21. 21. Kerry VB, Mullan F. Global Health Service Partnership: building health professional leadership. Lancet. 2014;383: 1688–1691. doi: 10.1016/S0140-6736(13)61683-9. pmid:24360618
  22. 22. OECD. The Paris Declaration on Aid Effectiveness. In: OECD iLibrary. http://www.oecd.org/dac/effectiveness/parisdeclarationandaccraagendaforaction.htm. Accessed 10 Mar 2015.
  23. 23. Middleton L, Howard AA, Dohrn J, Von Zinkernagel D, Parham Hopson D, Aranda-Naranjo B, et al. The Nursing Education Partnership Initiative (NEPI): Innovations in Nursing and Midwifery Education. Acad Med. 2014;89: S24–S28. doi: 10.1097/ACM.0000000000000342. pmid:25072571
  24. 24. Olapade-Olaopa EO, Baird S, Kiguli-Malwadde E, Kolars JC. Growing Partnerships: Leveraging the Power of Collaboration Through the Medical Education Partnership Initiative. Acad Med. 2014;89: S19–S23. doi: 10.1097/ACM.0000000000000345. pmid:25072570
  25. 25. Goosby EP, von Zinkernagel D. The Medical and Nursing Education Partnership Initiatives: Acad Med. 2014;89: S5–S7. doi: 10.1097/ACM.0000000000000346. pmid:25072578
  26. 26. The Global Fund to fight AIDS, Tuberculosis and Malaria. Global Fund Strategy 2012–2016. http://www.theglobalfund.org/en/about/strategy/. Accessed 23 Dec 2014.
  27. 27. Walton DA, Farmer PE, Lambert W, Léandre F, Koenig SP, Mukherjee JS. Integrated HIV Prevention and Care Strengthens Primary Health Care: Lessons from Rural Haiti. J Public Health Policy. 2004;25: 137–158. pmid:15255381 doi: 10.1057/palgrave.jphp.3190013
  28. 28. Price JE, Leslie JA, Welsh M, Binagwaho A. Integrating HIV clinical services into primary health care in Rwanda: a measure of quantitative effects. AIDS Care. 2009;21: 608–614. doi: 10.1080/09540120802310957. pmid:19444669
  29. 29. Lisasi E, Kulanga A, Muiruri C, Killewo L, Fadhili N, Mimano L, et al. Modernizing and Transforming Medical Education at the Kilimanjaro Christian Medical University College: Acad Med. 2014;89: S60–S64. doi: 10.1097/ACM.0000000000000327. pmid:25072581
  30. 30. Cancedda C, Farmer PE, Kyamanywa P, Riviello R, Rhatigan J, Wagner CM, et al. Enhancing Formal Educational and In-Service Training Programs in Rural Rwanda: A Partnership Among the Public Sector, a Nongovernmental Organization, and Academia. Acad Med. 2014;89: 1117–1124. doi: 10.1097/ACM.0000000000000376. pmid:24979292
  31. 31. Girma S, Yohannes AG, Kitaw Y, Ye-Ebiyo Y, Seyoum A, Desta H, et al. Human Resource Development for Health in Ethiopia: Challenges of Achieving the Millennium development Goals. Ethiop J Health Dev. 2008;21. doi: 10.4314/ejhd.v21i3.10052
  32. 32. Lehmann U. Strengthening human resources for Primary Health Care: Primary Health Care: systems support. South Afr Health Rev. 2008; 163–177.
  33. 33. Teklehaimanot HD, Teklehaimanot A. Human resource development for a community-based health extension program: a case study from Ethiopia. Hum Resour Health. 2013;11: 39. doi: 10.1186/1478-4491-11-39. pmid:23961920
  34. 34. Mariam DH, Sagay AS, Arubaku W, Bailey RJ, Baingana RK, Burani A, et al. Community-Based Education Programs in Africa: Faculty Experience Within the Medical Education Partnership Initiative (MEPI) Network. Acad Med. 2014;89: S50–S54. doi: 10.1097/ACM.0000000000000330. pmid:25072579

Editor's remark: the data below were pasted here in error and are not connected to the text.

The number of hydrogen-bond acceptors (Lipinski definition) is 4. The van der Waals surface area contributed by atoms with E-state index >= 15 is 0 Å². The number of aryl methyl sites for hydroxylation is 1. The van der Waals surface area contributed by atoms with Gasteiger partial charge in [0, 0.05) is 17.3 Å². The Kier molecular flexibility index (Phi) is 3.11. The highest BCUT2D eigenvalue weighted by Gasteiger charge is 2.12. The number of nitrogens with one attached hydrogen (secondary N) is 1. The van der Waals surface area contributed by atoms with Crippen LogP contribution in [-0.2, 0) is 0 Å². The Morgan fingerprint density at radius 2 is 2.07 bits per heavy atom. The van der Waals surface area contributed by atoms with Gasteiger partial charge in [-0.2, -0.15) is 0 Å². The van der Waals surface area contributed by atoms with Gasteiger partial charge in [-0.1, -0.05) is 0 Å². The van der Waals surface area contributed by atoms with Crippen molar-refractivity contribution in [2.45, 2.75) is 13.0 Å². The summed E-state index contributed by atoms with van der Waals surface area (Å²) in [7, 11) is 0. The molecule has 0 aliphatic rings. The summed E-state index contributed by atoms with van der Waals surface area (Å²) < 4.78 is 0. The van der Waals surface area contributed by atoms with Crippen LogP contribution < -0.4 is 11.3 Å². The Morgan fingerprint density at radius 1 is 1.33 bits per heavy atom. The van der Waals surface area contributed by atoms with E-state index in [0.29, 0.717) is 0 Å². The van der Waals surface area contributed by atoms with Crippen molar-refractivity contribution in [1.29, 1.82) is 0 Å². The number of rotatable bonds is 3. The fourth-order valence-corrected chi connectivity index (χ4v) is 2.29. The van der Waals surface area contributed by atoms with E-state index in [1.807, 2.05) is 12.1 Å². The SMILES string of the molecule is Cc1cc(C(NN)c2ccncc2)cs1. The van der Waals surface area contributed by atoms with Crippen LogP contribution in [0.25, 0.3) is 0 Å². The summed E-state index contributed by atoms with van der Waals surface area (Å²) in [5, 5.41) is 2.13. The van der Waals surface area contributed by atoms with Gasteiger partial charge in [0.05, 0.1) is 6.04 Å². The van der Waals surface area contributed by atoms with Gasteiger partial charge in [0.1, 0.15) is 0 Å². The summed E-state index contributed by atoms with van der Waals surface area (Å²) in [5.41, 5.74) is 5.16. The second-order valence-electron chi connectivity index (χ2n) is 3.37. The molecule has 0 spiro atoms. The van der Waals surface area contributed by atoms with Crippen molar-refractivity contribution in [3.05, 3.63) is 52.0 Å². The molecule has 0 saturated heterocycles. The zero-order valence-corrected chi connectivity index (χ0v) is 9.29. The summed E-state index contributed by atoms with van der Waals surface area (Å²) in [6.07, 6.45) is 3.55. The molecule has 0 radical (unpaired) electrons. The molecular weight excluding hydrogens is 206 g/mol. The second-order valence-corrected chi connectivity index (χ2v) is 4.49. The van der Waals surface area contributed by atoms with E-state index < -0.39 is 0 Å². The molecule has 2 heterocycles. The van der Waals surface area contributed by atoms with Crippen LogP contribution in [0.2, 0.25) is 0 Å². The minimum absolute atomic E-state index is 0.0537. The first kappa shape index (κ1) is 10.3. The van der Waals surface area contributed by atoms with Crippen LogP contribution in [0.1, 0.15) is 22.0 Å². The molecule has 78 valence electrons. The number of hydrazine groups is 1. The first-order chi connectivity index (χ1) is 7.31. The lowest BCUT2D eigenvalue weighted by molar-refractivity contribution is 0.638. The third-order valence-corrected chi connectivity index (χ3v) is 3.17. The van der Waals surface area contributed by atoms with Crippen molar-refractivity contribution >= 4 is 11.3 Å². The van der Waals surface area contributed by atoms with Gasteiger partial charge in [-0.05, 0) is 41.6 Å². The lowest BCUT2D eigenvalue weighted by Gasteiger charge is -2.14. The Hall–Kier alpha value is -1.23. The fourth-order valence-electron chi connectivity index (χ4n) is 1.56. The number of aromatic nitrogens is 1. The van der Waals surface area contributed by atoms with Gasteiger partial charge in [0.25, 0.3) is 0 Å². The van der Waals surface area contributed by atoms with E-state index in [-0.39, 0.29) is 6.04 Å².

35. 35. Derbew M, Animut N, Talib ZM, Mehtsun S, Hamburger EK. Ethiopian Medical Schools’ Rapid Scale-up to Support the Government’s Goal of Universal Coverage: Acad Med. 2014;89: S40–S44. doi: 10.1097/ACM.0000000000000326. pmid:25072576
  36. 36. Frehywot S, Mullan F, Vovides Y, Korhumel K, Chale SB, Infanzon A, et al. Building Communities of Practice: MEPI Creates a Commons. Acad Med. 2014;89: S45–S49. doi: 10.1097/ACM.0000000000000349. pmid:25072577
  37. 37. Child MJ, Kiarie JN, Allen SM, Nduati R, Wasserheit JN, Kibore MW, et al. Expanding Clinical Medical Training Opportunities at the University of Nairobi: Adapting a Regional Medical Education Model From the WWAMI Program at the University of Washington. Acad Med. 2014;89: S35–S39. doi: 10.1097/ACM.0000000000000350. pmid:25072575
  38. 38. Glass RI, Razak MH, Said M. The Importance of Research in the MEPI Program: Perspectives From the National Institutes of Health. Acad Med. 2014;89: S9–S10. doi: 10.1097/ACM.0000000000000351. pmid:25072589
  39. 39. Kerry VB, Ndung’u T, Walensky RP, Lee PT, Kayanja VFIB, Bangsberg DR. Managing the Demand for Global Health Education. PLoS Med. 2011;8: e1001118. doi: 10.1371/journal.pmed.1001118. pmid:22087076
  40. 40. Syed SB, Dadwal V, Rutter P, Storr J, Hightower JD, Gooden R, et al. Developed-developing country partnerships: benefits to developed countries. Glob Health. 2012;8. doi: 10.5339/gcsp.2012.8. pmid:25610839
  41. 41. Binagwaho A, Nutt CT, Mutabazi V, Karema C, Nsanzimana S, Gasana M, et al. Shared learning in an interconnected world: innovations to advance global health equity. Glob Health. 2014;9: 37. doi: 10.1186/1744-8603-9-37
  42. 42. Talib ZM, Kiguli-Malwadde E, Wohltjen H, Derbew M, Mulla Y, Olaleye D, et al. Transforming health professions’ education through in-country collaboration: examining the consortia among African medical schools catalyzed by the Medical Education Partnership Initiative. Hum Resour Health. 2015;13: 1. doi: 10.1186/1478-4491-13-1. pmid:25588887